What are the pros and cons of doing a renovation mortgage?

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I am interested in doing a fix and hold on a property, but I was told I'd have to get a renovation mortgage. It seems simple enough, but I've never done one before.  What is the up- and downside?

Can you clarify what you mean by renovation mortgage?  Do you mean something through a hard money lender to cover the purchase and rehab?  Those are typically at higher points and interest rates than a conventional.

Is that what you are meaning? or something else?

I am trying to learn more about them.  But this one would be either through Fidelity or Homepath and is called a renovation mortgage.

When Borrowing the money I have done it two ways. One was a construction loan where you go get temporary financing based on the approved repair plan and value. A local bank gives you the money to take possession and has a reserve amount that you can advance as repairs are done. Max loan amount is usually 80% of the estimated repair value. At the end of the term, 6 months to a year, you have a balloon payment and either have to refi into another, more permanent type financing or sell the house and cash out the bank...hopefully with a nice profit.

The other way I did it was through an fha 203k loan on the first house I ever bought. It operates much the same way but with a lot more red tape and rules due to the nature of a government guaranteed loan.

The general process is the same...you pick out a house, you and a fha inspector go through it. He makes a list of what is required to meet fha guidelines and you make a list of additional things you want. He might mandate roof, mold remediation and some structural issues. You might want paint, carpet, windows, new appliances etc. You get bids for everything. I think I had to get 3 bids on everything. There are certain things you are allowed to do yourself, but in case you suck really bad, change your mind or whatever, you have to have a budget that includes labor for someone else to do it. If you succeed without it, great. That's less money you owe, or money you can use towards other things. If your budget was $20,000 and you only use $12.000 then either your loan balance is $8000 lower or you can spend that money on other upgrades. You don't get the money and can not pay yourself labor or be reimbursed for tools you buy to do jobs. Just materials and expendable items like paint rollers, tarps, razor blades etc.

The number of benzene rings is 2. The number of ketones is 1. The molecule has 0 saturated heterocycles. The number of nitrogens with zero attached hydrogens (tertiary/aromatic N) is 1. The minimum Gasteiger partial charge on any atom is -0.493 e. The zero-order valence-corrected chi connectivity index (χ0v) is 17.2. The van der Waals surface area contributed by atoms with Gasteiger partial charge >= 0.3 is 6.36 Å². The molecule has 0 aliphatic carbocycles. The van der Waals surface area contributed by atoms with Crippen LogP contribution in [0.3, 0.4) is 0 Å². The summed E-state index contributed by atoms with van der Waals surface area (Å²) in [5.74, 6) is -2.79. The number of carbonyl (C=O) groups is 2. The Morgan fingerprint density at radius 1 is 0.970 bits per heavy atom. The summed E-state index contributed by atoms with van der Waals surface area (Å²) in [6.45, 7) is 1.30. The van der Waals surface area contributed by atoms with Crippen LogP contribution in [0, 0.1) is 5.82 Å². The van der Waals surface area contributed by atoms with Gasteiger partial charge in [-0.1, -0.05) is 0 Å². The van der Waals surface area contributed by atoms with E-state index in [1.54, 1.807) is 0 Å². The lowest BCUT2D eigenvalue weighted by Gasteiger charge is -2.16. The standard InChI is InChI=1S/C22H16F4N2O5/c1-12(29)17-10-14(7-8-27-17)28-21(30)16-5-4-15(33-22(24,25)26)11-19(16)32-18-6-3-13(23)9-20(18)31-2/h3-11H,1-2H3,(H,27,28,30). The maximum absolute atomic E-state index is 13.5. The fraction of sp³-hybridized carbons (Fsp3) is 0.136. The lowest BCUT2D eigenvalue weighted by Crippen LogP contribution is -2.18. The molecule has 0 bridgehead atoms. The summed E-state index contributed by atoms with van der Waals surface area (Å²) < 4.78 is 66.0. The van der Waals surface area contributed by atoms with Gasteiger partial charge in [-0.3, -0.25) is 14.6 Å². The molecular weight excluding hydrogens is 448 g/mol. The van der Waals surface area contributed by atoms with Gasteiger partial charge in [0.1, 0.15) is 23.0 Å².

Every month or so, the fha inspector comes out to inspect the work done. If he is satisfied, he will sign off on it and submit forms to the bank to allow reimbursement for your materials or to have the vendor paid for work done. The process continues until all work is done, usually with 6 months maximum to be done. And every time the inspector comes out, it costs you money...I think I paid $100.

But the good news is, they add up everything at the end...purchase price, closing costs, reimbursed expenditures and that total is your final loan amount and it auto converts to 30 year mortgage. Unlike with the construction loan I mentioned, you don't have to scramble to sell or refi...both of which require paying closing costs again.

The fha route is a pain with all the red tape but is great for the low down payment and some level of hand holding that comes with it in case you aren't a well seasoned, super handy investor with lots of tradesmen contacts.

While I don't know exactly what program you are referring to, since both are siblings of fha, I imagine they are very similar.

Good luck

That is exactly the kind of information I was looking for.  Thank you.